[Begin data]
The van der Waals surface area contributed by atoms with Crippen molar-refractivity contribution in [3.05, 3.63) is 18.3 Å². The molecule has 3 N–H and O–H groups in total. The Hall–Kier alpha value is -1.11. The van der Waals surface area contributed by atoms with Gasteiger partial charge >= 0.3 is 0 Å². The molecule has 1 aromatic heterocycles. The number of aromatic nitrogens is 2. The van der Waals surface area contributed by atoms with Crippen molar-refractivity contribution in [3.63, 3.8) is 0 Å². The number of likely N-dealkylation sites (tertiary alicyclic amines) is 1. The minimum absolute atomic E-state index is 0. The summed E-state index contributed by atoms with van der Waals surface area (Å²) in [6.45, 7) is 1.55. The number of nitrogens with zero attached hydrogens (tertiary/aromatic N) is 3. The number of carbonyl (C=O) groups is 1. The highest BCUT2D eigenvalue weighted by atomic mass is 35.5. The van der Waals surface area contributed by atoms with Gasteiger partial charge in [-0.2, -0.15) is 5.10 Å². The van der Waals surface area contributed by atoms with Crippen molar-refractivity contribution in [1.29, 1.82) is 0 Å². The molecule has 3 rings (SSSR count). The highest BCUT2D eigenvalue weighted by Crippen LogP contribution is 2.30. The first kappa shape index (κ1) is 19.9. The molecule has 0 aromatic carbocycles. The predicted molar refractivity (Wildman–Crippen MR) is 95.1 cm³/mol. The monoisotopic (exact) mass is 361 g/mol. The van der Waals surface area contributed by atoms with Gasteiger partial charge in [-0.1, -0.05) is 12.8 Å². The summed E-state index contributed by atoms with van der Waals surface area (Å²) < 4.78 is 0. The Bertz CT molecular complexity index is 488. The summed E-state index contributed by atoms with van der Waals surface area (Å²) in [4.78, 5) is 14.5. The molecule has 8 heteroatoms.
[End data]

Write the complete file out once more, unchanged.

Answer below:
The van der Waals surface area contributed by atoms with Crippen molar-refractivity contribution in [3.05, 3.63) is 18.3 Å². The molecule has 3 N–H and O–H groups in total. The Hall–Kier alpha value is -1.11. The van der Waals surface area contributed by atoms with Gasteiger partial charge >= 0.3 is 0 Å². The molecule has 1 aromatic heterocycles. The number of aromatic nitrogens is 2. The van der Waals surface area contributed by atoms with Crippen molar-refractivity contribution in [3.63, 3.8) is 0 Å². The number of likely N-dealkylation sites (tertiary alicyclic amines) is 1. The minimum absolute atomic E-state index is 0. The summed E-state index contributed by atoms with van der Waals surface area (Å²) in [6.45, 7) is 1.55. The number of nitrogens with zero attached hydrogens (tertiary/aromatic N) is 3. The number of carbonyl (C=O) groups is 1. The highest BCUT2D eigenvalue weighted by atomic mass is 35.5. The van der Waals surface area contributed by atoms with Gasteiger partial charge in [-0.2, -0.15) is 5.10 Å². The van der Waals surface area contributed by atoms with Crippen molar-refractivity contribution in [1.29, 1.82) is 0 Å². The molecule has 3 rings (SSSR count). The highest BCUT2D eigenvalue weighted by Crippen LogP contribution is 2.30. The first kappa shape index (κ1) is 19.9. The molecule has 0 aromatic carbocycles. The predicted molar refractivity (Wildman–Crippen MR) is 95.1 cm³/mol. The monoisotopic (exact) mass is 361 g/mol. The van der Waals surface area contributed by atoms with Gasteiger partial charge in [-0.1, -0.05) is 12.8 Å². The summed E-state index contributed by atoms with van der Waals surface area (Å²) < 4.78 is 0. The Bertz CT molecular complexity index is 488. The summed E-state index contributed by atoms with van der Waals surface area (Å²) in [4.78, 5) is 14.5. The molecule has 8 heteroatoms.